Why the “s” in HTTPs is important

Using secure HTTP is especially important when using wireless in a public place.

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Author multitasking at daughter's gymnastics practice

Credit: John Busso
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Who among us doesn't connect to public WiFi in the airport or at a coffee shop. One of the conveniences of the modern world is being able to connect wherever you are. But using secure HTTP is especially important when using wireless in a public place. 

When you connect to a server using HTTPs, the “s” stands for secure. More specifically, your HTTP request is using Secure Sockets Layer (SSL). SSL is a protocol used to secure communications between a client and server. The protocol employs encryption to keep eavesdroppers from “hearing” your conversation. It also keeps a Man-in-the-Middle (MITM) hacker from hijacking your conversation. The hacker that perpetrates a MITM can feed you false info and gather info from you that you assume is protected. We will come back to the risks of not using a secure connection later. First let’s discuss how SSL works.

You take it for granted that when you select a shortcut or start typing "Facebook", that you automatically connect to Facebook quickly and securely. But a lot needs to happen during this quick process which you take for granted. First your browser resolves the website’s name to an IP address using Domain Naming Service (DNS). Once you communicate with the DNS server you will many times be redirected to a secure connection, even if you typed http://.

Now is when the interesting part begins. When the server replies to the HTTP request, it replies first with a server certificate. This certificate contains information important to setting up the encryption strength and type of encryption. But most importantly it contains a use type and Certificate authority (aka, issuing authority). In this case the type is “server certificate” and the issuing authority is DigiCert. Since DigiCert is trusted by the major browsers (Explorer, Chrome and Firefox) there is already a trusted root certificate in your browser that certifies or verifies that the certificate presented by Facebook can also be trusted. Now that the connection is verified, the key can be exchanged via the SSL tunnel. At this point the client and server begin building an encrypted tunnel using the public key and private keys. You are now connected securely to https://facebook.com.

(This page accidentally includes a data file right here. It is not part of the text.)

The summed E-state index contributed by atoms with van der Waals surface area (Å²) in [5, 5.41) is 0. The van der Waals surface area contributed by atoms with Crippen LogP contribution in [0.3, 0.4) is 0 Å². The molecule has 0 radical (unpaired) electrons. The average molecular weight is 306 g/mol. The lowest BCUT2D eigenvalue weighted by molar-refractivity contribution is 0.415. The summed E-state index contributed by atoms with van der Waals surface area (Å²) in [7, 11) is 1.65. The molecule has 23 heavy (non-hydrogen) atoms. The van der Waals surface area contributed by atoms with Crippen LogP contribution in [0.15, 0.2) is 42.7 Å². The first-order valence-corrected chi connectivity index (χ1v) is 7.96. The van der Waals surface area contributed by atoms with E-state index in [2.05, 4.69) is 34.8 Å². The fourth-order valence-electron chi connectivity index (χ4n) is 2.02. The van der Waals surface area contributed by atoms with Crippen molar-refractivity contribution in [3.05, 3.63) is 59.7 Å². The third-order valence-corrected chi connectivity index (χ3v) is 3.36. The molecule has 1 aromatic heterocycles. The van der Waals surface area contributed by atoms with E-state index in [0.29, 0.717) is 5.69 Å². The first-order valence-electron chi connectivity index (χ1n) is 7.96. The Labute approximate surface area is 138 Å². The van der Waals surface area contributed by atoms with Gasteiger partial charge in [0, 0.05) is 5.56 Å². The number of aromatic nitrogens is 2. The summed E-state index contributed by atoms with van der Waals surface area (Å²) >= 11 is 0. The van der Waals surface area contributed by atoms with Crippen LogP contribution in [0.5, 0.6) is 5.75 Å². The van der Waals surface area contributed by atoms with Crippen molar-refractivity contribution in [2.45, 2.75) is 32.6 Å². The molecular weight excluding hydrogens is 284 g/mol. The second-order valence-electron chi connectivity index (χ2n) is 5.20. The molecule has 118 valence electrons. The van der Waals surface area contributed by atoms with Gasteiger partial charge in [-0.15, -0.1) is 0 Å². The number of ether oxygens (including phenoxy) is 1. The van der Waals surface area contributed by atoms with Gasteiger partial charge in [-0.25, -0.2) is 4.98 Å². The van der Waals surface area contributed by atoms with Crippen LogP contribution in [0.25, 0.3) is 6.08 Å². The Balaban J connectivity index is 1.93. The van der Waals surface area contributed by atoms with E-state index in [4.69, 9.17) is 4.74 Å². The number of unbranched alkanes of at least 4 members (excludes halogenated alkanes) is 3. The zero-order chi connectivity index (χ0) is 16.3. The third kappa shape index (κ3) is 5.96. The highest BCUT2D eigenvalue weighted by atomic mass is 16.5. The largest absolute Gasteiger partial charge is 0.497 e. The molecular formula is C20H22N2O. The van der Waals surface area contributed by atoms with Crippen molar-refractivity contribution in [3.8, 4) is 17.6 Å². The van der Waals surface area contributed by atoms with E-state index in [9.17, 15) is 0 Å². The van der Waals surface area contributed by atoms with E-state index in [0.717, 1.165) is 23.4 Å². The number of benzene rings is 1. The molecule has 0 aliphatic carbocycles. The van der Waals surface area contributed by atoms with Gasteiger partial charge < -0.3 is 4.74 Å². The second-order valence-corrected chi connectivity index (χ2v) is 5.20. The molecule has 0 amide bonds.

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Even if you trust the security that a secure SSL connection offers via HTTPs, there is still a chance that you could be duped, though it is quite small. However, if you are using HTTP at a hotspot, your information is traveling unencrypted across the air. The reason is that by its very nature hotspots or guest networks need to be open (unencrypted) because if the pre-shared key is exposed to everyone then you need only to possess the key and you can successfully decrypt all traffic.

So watch what info you share at the local coffee shop or hotel. When you use unsecured servers (HTTP) do not share personal info. Be careful what media you share. Take care in sending a password or social security numbers.  

https John Busso

The message you get when something not right with the server certificate

Now let's say you are at the coffee shop and try to connect to any of the more popular banking institutions with online banking. If you are not sure who you are connecting to and it is not an SSL connection to the splash page to accept the terms-of-use, there is a chance you will be compromised. Let's say I am in the diner next door or in the parking lot with a laptop running unix. I can broadcast an SSID and issue IP address info and a DNS server with a free DHCP server running on the same laptop. I can poison your DNS and direct you to a bogus IP address for which a webpage will reply with any number of banking institutions. When you enter your credentials I collect them and you are compromised. Yes, it is pretty scary.

Even less far-fetched is that the coffee shop has an open network and whatever data you send wirelessly, (if SSL is not used) I can set my packet analyzer to collect your packets and decode them to reveal your data. So enjoy the convenience of pervasive public WiFi but proceed with caution!  

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